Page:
James Rowland

Proof of Concept, fiction, Issue 49, December 15,2019

James Rowland is a New Zealand-based, British-born writer. His work has previously appeared at Aurealis, Compelling Science Fiction, and Andromeda Spaceways. When he's not moonlighting as a writer of magical, strange or futuristic stories, he works as an intellectual property lawyer. Besides writing, his hobbies are reading, stand-up comedy, travel, photography, and the sport of kings, cricket. You can find more of his work at his website https://jamesrowlandwriter.wordpress.com. 

Get to know James...


March, 1992.

When did you start writing?

At the age of 9, I apparently rewrote a scene of King Solomon’s Mines so that all the main characters were my friends.

However, I suspect a more concrete start date was probably when I was 14. I haven’t really looked back since (which is probably for the best since 14-year-old me wasn’t very insightful).

When and what and where did you first get published?

The first story I ever had published, The Disappearance of Mr Christopher Asquith, was back in early 2013 by Mad Scientist Journal. It was a Lovecraftian pastiche that had been inspired by a throwaway line in a Sherlock Holmes story about a man who went back for his umbrella and was never seen again.

Why do you write?

I often ask myself the same question when I’m stuck writing some difficult scene. I’m not sure I’ve ever reached a real answer. I guess it’s mostly because deep down, even in the darkest pit of a half-finished novel draft, I enjoy telling stories, and I hope people will enjoy reading them.

Why do you write Science Fiction and/or Fantasy?

The easy answer is because that’s what most of my story ideas are. I sometimes write literary fiction because the ideas don’t have any speculative element to them and it doesn’t bug me when that happens.

I think the reason why my stories are mostly science fiction and fantasy, though, is because speculative fiction lets you look at ideas in a different way. You find that through magic or time travel or whatever genre element the story has, you can say something in a far more interesting and entertaining way than you ever could without that speculative fiction edge.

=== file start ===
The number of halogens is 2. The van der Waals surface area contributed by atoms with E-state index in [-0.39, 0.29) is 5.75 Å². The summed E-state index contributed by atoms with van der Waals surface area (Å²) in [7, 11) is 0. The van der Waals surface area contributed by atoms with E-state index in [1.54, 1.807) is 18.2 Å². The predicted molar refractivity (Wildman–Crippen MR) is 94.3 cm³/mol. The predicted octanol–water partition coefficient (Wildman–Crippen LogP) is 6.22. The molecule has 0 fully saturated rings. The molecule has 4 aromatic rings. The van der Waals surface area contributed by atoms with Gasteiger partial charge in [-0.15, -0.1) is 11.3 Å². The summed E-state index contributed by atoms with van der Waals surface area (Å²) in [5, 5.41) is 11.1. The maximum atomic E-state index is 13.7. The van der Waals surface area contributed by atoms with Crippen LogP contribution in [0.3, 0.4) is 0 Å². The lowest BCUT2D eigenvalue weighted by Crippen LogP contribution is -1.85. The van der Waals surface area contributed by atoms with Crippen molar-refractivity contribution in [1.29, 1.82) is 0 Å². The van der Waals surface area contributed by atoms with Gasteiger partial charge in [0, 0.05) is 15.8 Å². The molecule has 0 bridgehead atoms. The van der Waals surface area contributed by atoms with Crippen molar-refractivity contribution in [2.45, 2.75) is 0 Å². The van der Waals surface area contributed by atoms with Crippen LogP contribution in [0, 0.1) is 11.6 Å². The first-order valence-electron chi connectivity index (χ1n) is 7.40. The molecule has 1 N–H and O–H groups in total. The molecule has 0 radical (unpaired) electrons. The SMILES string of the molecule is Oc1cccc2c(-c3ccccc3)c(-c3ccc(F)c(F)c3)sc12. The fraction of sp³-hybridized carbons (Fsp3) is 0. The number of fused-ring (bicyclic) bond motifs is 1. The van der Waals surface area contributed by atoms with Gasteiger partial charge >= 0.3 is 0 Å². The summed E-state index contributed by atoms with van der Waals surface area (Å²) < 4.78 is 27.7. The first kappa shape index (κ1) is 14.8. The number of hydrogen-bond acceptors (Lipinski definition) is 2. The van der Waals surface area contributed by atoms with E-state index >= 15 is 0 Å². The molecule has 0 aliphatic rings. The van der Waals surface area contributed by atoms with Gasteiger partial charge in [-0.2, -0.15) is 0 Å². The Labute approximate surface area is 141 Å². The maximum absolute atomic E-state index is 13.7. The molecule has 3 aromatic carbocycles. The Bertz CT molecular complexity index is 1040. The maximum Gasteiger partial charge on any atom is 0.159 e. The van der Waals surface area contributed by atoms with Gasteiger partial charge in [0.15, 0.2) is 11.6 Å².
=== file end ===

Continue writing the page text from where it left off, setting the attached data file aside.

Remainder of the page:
Who is your favorite author? Your favorite story?

I have a lot of favourite authors and I could cheat by listing out a dozen of them. However, while I would be utterly unable to rank #2-#10, I know precisely who number 1 is: Nick Harkaway. His combination of pulpy speculative fiction, literary themes, and dazzling humour is precisely what I’d most like to write myself.

My favourite novel, though, is not a Harkaway book at all. It’s probably Susanna Clark’s Jonathan Strange & Mr Norell. My favourite short story might be Jorge Luis Borges’s Pierre Menard, Author of the Quixote, but I don’t know if that’s true.

What are you trying to say with your fiction?

It depends on the story. But I’m definitely always trying to say something and to do so in an interesting and entertaining way.  

If you could write your own epitaph, what would it say?

“Life’s a laugh and death’s a joke.” It’s true.

Do you blog?

I do very, very occasionally. You can find my blog and where to find some other stories of mine at: https://jamesrowlandwriter.wordpress.com/

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